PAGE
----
Rafiq Kathwari brings to life an entire age, with its conflicts, discords, and …
My Mother’s Scribe is a very unusual set of tales and poems, actually teasing lures of tales cast as poems, personal and autobiographical, most constructed from words, feelings, experiences and letters of the poet’s mother that collapse times and locations, haunted by the baleful specter of a husband who has rendered her useless and unwanted in the household by contracting a second marriage. In this microcosm of his evocation, Rafiq Kathwari brings to life an entire age, with its conflicts, discords, and betrayals before our eyes, so that the mother’s travails mirror, uneasily, unsettlingly, his homeland Kashmir’s, the Indian Subcontinent’s Partition by the British, even the situation in Palestine. A heartrending vigil, ‘I am a witness,’ writes Rafiq, ‘In every well in Baghdad/a rafik [a friend] is weeping . . .’ that invites reflection as much on the ills of colonialism, militarism, and religious fanaticism as on the oppressions of patriarchy, on sexual abuse, the molestation of female children in the home. A rare, exacting, illuminating collection that presents the human condition with enviable artistic economy and cleanses the heart and mind of all dross as it does so.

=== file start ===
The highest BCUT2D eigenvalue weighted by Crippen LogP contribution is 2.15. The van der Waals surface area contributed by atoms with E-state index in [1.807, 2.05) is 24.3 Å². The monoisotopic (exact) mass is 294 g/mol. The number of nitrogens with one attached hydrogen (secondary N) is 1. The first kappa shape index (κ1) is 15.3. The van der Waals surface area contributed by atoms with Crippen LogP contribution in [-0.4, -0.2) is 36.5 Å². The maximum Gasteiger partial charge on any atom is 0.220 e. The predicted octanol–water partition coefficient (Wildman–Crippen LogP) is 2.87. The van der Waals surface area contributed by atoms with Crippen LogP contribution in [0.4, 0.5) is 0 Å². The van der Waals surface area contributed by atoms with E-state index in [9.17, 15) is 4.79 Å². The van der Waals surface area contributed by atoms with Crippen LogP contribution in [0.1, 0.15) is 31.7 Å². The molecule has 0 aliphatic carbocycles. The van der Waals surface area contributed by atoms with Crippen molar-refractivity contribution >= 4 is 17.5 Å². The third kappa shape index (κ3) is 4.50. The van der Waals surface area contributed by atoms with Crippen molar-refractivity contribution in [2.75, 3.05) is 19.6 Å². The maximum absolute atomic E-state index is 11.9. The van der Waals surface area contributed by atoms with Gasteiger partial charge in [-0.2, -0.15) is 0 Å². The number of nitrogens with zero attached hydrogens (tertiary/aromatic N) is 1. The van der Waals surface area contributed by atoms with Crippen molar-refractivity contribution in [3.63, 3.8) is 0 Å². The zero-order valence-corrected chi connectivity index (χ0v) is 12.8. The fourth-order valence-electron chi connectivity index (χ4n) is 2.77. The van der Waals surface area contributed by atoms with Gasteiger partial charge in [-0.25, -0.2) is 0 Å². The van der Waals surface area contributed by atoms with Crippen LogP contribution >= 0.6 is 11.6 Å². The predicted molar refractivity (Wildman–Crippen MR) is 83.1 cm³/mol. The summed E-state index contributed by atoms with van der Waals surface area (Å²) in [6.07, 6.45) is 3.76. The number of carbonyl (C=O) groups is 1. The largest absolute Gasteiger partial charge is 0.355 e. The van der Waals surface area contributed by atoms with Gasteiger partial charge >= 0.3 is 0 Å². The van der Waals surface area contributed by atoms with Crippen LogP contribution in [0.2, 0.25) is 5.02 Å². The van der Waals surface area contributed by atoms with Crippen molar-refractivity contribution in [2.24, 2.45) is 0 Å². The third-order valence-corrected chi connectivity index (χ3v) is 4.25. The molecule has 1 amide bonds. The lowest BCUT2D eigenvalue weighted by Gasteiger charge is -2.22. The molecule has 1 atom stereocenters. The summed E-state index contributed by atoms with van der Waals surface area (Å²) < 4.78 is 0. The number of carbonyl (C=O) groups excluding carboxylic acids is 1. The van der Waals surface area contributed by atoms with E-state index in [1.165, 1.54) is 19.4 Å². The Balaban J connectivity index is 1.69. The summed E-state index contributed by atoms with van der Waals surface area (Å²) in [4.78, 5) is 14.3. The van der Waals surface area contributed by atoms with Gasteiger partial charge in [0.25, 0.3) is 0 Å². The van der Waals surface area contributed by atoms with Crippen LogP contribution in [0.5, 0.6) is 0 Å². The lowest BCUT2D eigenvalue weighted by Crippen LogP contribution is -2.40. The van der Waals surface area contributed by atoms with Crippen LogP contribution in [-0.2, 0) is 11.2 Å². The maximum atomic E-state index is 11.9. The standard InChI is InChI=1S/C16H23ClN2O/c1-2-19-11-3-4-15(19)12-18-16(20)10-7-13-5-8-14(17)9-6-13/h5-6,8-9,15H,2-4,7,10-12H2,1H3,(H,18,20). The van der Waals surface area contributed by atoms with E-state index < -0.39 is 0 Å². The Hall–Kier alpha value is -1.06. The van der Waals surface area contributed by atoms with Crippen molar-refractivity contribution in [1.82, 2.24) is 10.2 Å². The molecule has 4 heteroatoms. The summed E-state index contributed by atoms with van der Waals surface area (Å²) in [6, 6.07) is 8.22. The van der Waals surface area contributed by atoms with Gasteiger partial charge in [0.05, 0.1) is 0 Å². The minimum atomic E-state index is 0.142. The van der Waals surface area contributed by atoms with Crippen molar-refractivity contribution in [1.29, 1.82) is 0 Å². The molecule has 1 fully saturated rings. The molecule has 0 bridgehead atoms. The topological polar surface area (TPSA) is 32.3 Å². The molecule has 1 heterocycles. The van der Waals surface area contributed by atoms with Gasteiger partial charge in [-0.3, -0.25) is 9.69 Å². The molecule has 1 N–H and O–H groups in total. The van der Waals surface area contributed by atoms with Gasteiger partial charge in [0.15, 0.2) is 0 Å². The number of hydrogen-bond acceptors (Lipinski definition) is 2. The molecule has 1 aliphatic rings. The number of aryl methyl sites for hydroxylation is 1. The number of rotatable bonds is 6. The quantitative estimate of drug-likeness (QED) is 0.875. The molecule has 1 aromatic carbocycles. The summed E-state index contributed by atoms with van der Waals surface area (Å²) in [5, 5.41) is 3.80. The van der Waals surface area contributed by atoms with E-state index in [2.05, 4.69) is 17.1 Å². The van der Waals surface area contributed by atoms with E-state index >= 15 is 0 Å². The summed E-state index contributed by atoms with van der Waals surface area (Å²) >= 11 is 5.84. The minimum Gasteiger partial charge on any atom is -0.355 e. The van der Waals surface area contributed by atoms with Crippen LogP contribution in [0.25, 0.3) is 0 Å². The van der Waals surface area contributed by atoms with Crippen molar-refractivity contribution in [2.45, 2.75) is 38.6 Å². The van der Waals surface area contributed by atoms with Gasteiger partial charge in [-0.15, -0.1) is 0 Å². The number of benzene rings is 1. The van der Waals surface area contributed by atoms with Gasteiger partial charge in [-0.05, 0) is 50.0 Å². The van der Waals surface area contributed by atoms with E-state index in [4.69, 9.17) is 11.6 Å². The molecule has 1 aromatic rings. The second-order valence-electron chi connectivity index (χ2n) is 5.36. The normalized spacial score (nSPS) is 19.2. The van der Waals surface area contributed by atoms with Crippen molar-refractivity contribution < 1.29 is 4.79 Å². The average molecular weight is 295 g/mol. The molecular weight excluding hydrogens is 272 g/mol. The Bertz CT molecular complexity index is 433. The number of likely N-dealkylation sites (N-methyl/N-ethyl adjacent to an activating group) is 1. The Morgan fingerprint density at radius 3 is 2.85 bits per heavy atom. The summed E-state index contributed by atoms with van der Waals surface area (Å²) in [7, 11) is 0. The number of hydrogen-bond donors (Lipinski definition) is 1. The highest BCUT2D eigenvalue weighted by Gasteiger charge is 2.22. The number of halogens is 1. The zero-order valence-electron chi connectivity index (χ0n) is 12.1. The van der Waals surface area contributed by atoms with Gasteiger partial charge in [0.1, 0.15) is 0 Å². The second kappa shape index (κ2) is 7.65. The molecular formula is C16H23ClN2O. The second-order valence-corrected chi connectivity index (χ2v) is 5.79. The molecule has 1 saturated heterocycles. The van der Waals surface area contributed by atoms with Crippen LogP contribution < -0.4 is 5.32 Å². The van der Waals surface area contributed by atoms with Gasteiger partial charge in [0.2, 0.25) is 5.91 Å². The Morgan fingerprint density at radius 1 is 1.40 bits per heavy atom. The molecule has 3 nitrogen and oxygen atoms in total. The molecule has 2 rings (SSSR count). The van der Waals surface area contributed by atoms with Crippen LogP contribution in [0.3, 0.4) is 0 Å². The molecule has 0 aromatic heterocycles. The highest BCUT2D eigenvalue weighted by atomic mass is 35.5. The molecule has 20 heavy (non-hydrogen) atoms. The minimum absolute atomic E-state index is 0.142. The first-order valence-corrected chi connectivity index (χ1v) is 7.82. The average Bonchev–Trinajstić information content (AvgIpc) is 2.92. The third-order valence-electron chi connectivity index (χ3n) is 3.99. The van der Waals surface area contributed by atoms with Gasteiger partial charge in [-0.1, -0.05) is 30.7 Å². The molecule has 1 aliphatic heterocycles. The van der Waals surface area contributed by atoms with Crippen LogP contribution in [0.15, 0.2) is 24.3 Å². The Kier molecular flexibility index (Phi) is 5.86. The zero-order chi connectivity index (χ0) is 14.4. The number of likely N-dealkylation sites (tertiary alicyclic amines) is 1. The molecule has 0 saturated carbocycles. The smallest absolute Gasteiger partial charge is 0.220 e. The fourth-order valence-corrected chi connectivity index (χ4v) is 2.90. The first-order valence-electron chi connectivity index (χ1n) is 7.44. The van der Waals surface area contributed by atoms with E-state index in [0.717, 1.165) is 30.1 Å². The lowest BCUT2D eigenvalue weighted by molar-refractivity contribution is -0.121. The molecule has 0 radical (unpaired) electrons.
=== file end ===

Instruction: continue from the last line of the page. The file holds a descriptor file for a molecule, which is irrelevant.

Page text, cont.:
– Waqas Khwaja
Waqas Khwaja is the Ellen Douglass Leyburn Professor of English, Agnes Scott College, Decatur, Georgia. His most recent book of poems is Hold Your Breath (The Onslaught Press, UK, 2017).
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